1) The repentant harlot that washes Jesus’s feet in a rich mans house is actually a priestess of Lilith, faking repentance (via Jesus) to establish herself with the powerful host. Within a few months she will ensorcel the rich man and take control of his estate. Then she will hag-ride the men of the town in their dreams and summon Lillim to roam the night time town.

 

This deviates from your reliance on Matthew, but as this woman is conflated in other gospels with the woman who dried Jesus's feet with her hair, it reminds me of "Medusa's Coil":

 

 

It seems there was some cult of prehistoric Egyptian and Carthaginian magic having a rage among the Bohemian element on the left bank—some nonsensical thing that pretended to reach back to forgotten sources of hidden truth in lost African civilisations—the great Zimbabwe, the dead Atlantean cities in the Hoggar region of the Sahara—and that had a lot of gibberish connected with snakes and human hair. At least, I called it gibberish, then. Denis used to quote Marsh as saying odd things about the veiled facts behind the legend of Medusa’s snaky locks—and behind the later Ptolemaic myth of Berenice, who offered up her hair to save her husband-brother, and had it set in the sky as the constellation Coma Berenices.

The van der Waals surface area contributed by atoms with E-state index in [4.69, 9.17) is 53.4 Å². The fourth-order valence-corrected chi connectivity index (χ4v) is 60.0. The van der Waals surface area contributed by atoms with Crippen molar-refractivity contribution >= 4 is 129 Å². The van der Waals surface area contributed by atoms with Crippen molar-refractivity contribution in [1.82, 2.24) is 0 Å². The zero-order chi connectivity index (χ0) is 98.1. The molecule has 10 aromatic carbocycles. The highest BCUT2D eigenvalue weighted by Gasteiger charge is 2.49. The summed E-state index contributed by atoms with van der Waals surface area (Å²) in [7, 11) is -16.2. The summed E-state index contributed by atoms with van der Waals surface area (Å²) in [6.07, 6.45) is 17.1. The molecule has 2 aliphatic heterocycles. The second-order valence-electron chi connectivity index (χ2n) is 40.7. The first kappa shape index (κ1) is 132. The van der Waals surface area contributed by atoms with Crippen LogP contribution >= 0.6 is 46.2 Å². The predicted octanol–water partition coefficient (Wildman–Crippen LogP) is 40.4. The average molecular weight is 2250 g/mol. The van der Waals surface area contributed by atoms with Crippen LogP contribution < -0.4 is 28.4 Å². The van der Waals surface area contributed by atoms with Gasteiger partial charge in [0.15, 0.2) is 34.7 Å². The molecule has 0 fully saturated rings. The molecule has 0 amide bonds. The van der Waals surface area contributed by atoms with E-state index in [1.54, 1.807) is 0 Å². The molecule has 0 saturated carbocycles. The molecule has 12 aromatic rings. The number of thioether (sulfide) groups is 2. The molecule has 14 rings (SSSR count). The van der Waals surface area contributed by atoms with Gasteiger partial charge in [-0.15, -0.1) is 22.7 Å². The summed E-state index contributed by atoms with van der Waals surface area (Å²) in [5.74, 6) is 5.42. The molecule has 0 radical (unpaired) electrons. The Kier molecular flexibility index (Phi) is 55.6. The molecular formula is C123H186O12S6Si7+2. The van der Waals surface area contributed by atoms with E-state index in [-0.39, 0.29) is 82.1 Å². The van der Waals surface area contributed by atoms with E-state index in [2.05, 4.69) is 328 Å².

Marceline, in that story, took the cult name of "Tanit-Isis", but there's no reason other cultists throughout history mightn't have identified with other North African/Middle Eastern female goddesses, so your woman could have a connection to the above cult.

 

Casting further afield for inspiration, look at M. R. James's "An Episode of Cathedral History". Lamias are not explicitly Lilin, but they are also "hostile night spirits that attack men". Should you choose to go the "Medusa's Coil" route, lamias serpentine nature could tie to the snake/hair theme.


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#6 TMS

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Posted 06 January 2017 - 04:52 AM

Has anyone here read "Lazarus," by Leonid Andreyev? It's a great story, and the original post here reminded me of it. Lovecraft must have been familiar with it, since an English translation was republished in Weird Tales in 1927, and it was also included in the 1929 anthology Beware After Dark!, which contained "The Call of Cthulhu."



#7 The_Tatterdemalion_King

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Posted 06 January 2017 - 07:36 AM

That is the direction Tierney took. I take it you haven't read the novel?